BATAVIA, Ohio – Thursday, July 12, was a big day for Lorraine Brock. And a happy day for her and her five children.
Lorraine graduated from Judge James Shriver’s Family Dependency Treatment Court and all her children were there to celebrate the occasion.
Clermont County’s Children’s Protective Services removed Lorraine’s children from her custody in August 2016. “I lost track of what was important. We were homeless. I was using. I had active warrants in three different counties,” Lorraine recounted to Judge Shriver and those at the graduation.
Her children were put in foster care, but even then Lorraine did not stop using. “I started missing supervised visits (with her kids),” she said. It was only a matter of time, she learned, before she would lose custody of her children entirely.
“I didn’t walk away this time,” she said.
At that point, Lorraine was ready to accept help, enter treatment, and start to piece her life back together. She wanted to regain custody of her children, and that’s where the Family Dependency Treatment Court comes in. The court, which began in 2014, works to reunite families, as parents complete a rigorous program.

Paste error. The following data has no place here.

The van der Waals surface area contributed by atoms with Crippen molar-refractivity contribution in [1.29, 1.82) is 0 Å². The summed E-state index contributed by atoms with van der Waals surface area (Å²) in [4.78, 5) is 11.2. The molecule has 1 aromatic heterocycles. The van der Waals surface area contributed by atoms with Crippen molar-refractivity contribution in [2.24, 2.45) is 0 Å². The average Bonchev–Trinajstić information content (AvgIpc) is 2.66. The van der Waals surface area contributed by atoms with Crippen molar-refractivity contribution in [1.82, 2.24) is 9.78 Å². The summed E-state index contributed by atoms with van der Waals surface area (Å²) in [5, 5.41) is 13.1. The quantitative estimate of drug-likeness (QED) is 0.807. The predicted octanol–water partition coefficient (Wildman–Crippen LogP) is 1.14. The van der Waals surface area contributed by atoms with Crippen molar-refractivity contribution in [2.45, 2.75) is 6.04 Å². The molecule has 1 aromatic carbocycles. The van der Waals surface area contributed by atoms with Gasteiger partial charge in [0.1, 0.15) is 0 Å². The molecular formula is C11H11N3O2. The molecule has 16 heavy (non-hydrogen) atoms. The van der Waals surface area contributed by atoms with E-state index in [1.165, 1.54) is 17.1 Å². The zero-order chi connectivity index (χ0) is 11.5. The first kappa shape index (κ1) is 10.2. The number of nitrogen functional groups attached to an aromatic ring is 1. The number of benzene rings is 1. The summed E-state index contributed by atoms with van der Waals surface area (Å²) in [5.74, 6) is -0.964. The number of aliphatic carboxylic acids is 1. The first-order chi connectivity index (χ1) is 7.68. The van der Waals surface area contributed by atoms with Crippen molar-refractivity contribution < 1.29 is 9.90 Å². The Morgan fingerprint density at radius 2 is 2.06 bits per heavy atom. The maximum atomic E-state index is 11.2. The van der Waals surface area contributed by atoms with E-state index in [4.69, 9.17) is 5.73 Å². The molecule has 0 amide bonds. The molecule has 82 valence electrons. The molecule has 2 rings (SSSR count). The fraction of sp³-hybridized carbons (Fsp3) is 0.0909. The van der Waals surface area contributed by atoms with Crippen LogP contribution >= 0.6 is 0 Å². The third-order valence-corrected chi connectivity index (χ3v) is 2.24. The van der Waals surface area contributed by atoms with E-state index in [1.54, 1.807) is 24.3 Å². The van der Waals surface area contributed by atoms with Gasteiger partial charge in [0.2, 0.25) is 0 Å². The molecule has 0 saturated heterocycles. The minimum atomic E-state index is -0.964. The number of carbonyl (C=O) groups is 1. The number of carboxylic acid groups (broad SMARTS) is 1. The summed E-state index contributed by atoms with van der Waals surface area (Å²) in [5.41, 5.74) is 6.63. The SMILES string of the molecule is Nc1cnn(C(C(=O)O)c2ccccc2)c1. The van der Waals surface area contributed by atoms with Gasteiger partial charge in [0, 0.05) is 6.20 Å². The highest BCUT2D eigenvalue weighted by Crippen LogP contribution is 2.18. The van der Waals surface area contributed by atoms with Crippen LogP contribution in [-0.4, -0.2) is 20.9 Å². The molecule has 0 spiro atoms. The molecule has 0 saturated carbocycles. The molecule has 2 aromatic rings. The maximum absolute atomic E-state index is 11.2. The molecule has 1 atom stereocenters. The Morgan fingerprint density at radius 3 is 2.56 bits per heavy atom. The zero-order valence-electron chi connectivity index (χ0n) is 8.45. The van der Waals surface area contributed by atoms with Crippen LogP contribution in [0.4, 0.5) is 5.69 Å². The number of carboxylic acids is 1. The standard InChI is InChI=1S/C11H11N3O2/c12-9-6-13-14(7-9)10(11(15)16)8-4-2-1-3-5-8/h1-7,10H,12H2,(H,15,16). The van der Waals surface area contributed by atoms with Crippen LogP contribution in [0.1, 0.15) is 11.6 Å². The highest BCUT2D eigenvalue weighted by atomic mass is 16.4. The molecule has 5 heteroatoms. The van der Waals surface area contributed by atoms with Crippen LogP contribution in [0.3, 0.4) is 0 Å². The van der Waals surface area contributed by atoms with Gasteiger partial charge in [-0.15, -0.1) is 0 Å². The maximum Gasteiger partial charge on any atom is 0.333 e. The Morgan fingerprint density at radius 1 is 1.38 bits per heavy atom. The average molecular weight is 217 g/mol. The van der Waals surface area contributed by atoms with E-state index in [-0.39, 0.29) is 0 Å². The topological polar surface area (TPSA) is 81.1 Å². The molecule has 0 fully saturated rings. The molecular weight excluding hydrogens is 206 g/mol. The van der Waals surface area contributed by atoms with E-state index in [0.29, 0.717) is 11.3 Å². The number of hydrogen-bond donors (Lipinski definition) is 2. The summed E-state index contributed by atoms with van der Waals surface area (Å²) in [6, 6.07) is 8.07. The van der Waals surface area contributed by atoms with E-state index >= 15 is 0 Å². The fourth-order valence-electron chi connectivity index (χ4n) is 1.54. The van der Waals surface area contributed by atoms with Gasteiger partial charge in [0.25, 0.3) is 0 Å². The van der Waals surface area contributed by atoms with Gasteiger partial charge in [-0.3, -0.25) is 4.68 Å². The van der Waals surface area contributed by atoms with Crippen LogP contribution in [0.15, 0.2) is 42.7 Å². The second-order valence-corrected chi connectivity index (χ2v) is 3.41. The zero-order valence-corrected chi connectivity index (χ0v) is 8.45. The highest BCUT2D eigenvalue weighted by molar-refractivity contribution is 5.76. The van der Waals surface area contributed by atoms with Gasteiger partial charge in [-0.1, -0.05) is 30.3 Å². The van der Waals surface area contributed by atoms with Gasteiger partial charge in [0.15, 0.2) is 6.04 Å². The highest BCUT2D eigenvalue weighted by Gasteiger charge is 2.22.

The program requires weekly appearances before Judge Shriver, as well as frequent drug screens. Parents must submit weekly letters detailing their activities, which comprise a journal that is returned to the parents when they graduate. They must attend AA or similar meetings. They receive treatment. They must have a job and secure stable housing.
Lorraine began the court program in May of 2017. She lived for four months at the Adams Recovery Center. “It was a safe environment, a loving environment. Then I came out into the real world, and realized ‘wow,’ I don’t know what I am doing.” Counselors and recovery coaches at the Clermont Recovery Center offered crucial support for her during this time – and continue to do so, she said.
Lorraine’s path has not been easy, Judge Shriver said, as he commended her for her hard work to maintain her sobriety, keep a job, and reunite with her children.
“Recovery is like growing up,” Lorraine said. “I left life at 12 years old, and I picked it back up at 36.
“This is my road of recovery,” she said, as she gestured at the board that she had put together with pictures and statements showing her life at different times. “I walk it every day.”